The Arboretum has a variety of trees which were planted by Jimmy and Lilias in the 1990’s after visiting an arboretum at a garden in the south. This was originally a grazing field but itÃ¢â‚¬â„¢s sheltered and sunny location made it a great place to start this project. Recently two more trees have been donated, an oak and a monkey puzzle tree. As you walk along the path drops down and leads back across the meadow however you can bare right before you enter the meadow and the path will take you down to the seaside where you can see two islands, the one to the right is known as the lighthouse keeper’s island where the lighthouse keeper lived when it was in operation. These islands are privately owned and we ask that you respect their privacy.
As you cross over the meadow you will see pools of water coming down from the left which pass under the path to an area on the right which is full of wild bog iris and there is a small pond which was built early 90’s and became frequently visited by otters that were displaced by the building of the Skye bridge. At this point you are starting the section known as Ian’s walk.
Wild Bog Iris in bloom
This part of the walk was a small footpath and the last section to be developed into a wider path. It leads up from the lower meadow at quite an incline and until you reach the mossy glade. This area has naturally grown mossy covered rocks under a birch canopy and can be wet underfoot.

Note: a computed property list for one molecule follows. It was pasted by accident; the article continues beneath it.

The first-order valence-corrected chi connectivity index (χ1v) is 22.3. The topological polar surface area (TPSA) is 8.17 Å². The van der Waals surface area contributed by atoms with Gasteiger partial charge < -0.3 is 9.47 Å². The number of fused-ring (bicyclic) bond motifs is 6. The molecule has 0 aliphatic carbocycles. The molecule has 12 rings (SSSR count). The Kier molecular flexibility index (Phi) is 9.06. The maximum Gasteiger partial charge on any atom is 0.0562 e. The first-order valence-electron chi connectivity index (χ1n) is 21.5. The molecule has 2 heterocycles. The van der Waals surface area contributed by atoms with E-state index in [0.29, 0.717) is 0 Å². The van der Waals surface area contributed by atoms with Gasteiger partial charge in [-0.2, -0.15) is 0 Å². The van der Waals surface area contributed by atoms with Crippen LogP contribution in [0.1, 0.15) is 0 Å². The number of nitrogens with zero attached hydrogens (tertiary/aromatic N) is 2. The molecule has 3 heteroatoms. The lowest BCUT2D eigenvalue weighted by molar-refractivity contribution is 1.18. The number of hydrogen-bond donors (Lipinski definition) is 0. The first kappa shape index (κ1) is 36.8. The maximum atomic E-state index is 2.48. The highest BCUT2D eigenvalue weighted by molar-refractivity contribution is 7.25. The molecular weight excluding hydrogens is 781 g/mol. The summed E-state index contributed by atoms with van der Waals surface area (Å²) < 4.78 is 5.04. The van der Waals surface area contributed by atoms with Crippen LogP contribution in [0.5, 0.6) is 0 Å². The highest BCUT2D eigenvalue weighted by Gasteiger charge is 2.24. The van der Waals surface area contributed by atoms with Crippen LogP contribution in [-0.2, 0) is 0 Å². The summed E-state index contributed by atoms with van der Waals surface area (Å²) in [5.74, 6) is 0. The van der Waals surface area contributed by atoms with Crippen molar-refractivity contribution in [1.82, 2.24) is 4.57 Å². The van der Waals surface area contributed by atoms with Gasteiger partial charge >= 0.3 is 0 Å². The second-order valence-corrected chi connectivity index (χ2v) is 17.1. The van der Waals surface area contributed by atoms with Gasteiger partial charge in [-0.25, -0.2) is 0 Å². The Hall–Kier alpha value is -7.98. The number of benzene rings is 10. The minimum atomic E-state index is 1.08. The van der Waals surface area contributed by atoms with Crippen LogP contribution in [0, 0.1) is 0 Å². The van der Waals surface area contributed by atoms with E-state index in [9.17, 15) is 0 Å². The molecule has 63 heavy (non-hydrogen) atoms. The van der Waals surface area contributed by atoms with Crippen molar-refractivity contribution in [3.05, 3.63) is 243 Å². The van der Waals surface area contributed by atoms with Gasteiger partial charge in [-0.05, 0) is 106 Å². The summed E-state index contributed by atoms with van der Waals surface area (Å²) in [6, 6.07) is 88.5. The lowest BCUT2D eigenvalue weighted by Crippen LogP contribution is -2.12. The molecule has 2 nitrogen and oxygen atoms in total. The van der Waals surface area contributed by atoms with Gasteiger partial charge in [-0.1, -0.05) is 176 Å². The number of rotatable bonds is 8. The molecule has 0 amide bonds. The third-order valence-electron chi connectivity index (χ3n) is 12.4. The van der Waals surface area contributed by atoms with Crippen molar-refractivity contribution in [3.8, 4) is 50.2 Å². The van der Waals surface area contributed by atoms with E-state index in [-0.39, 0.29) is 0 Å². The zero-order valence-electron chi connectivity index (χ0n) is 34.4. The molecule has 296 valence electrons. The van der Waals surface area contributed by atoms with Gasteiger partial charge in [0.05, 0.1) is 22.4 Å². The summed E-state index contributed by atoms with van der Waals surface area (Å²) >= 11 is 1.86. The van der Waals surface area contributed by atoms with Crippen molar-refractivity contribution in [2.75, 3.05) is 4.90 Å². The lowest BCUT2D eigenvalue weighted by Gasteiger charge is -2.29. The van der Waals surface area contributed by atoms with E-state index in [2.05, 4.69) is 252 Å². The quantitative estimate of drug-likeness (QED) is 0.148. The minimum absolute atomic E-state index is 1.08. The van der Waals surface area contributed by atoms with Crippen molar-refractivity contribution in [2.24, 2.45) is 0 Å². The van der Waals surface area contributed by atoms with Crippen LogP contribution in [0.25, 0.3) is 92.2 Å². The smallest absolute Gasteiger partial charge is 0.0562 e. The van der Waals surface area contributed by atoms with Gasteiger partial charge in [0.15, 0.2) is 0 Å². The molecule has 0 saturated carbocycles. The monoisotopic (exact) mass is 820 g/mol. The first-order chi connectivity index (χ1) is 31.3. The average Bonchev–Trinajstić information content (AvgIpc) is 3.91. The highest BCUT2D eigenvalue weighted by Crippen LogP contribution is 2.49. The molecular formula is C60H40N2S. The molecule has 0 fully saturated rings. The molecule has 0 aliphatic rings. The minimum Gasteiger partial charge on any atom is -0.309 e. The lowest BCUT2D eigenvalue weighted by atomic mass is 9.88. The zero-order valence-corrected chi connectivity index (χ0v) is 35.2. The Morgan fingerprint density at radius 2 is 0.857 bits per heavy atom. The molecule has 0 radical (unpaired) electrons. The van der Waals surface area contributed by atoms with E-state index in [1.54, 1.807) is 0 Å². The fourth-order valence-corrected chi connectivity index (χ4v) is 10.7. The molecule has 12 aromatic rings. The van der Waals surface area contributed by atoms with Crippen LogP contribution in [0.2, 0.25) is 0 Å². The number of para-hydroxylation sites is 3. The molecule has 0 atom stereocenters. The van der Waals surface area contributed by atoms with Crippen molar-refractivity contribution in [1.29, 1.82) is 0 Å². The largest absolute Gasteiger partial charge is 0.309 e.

Path leading up from the lower meadow through the mossy glade
One of our favourite trees on the walk as you come down into the mossy glade
Bamboo in the mossy glade
Look out for fairies and elves hiding behind rocks and ferns in this lovely soft green wonderland.
Native fern growing in the mossy glade
Native fern growing in the mossy glade
Wild ferns growing amongst the moss and birch trees in the mossy glade on Ian’s walk
As the path leads further up and becomes gravel underfoot you will come out of the woods to a clearing with a pond on the left and views of the lighthouse with the Applecross mountains and Loch Kishorn in the background and to the left views of the Isle of Skye.
The path that leads up to views toward the Isle of Skye and the Applecross Mountains
There are two benches along this path to stop and take in the scenery and great views from many points on the path which undulates through a pine, birch and heather landscape. There are many birds to be spotted from here and sometimes seals and otters too.
A bench with a view of the stunning Applecross Mountains
Rudha Mor has a huge variety of trees
Scots Pine on the path through Scottish heather in Bloom
A water lily on the top pond on Ian’s walk
As the path bend around back into the growth it will lead you back to the start where you will pass a moss covered stone wall which is the property line, the old well and through the orchard garden where we are working on a large new flower bed.
You can enter this walk from either direction and enjoy the different views that can be taken in.[/vc_column_text][/vc_column][/vc_row]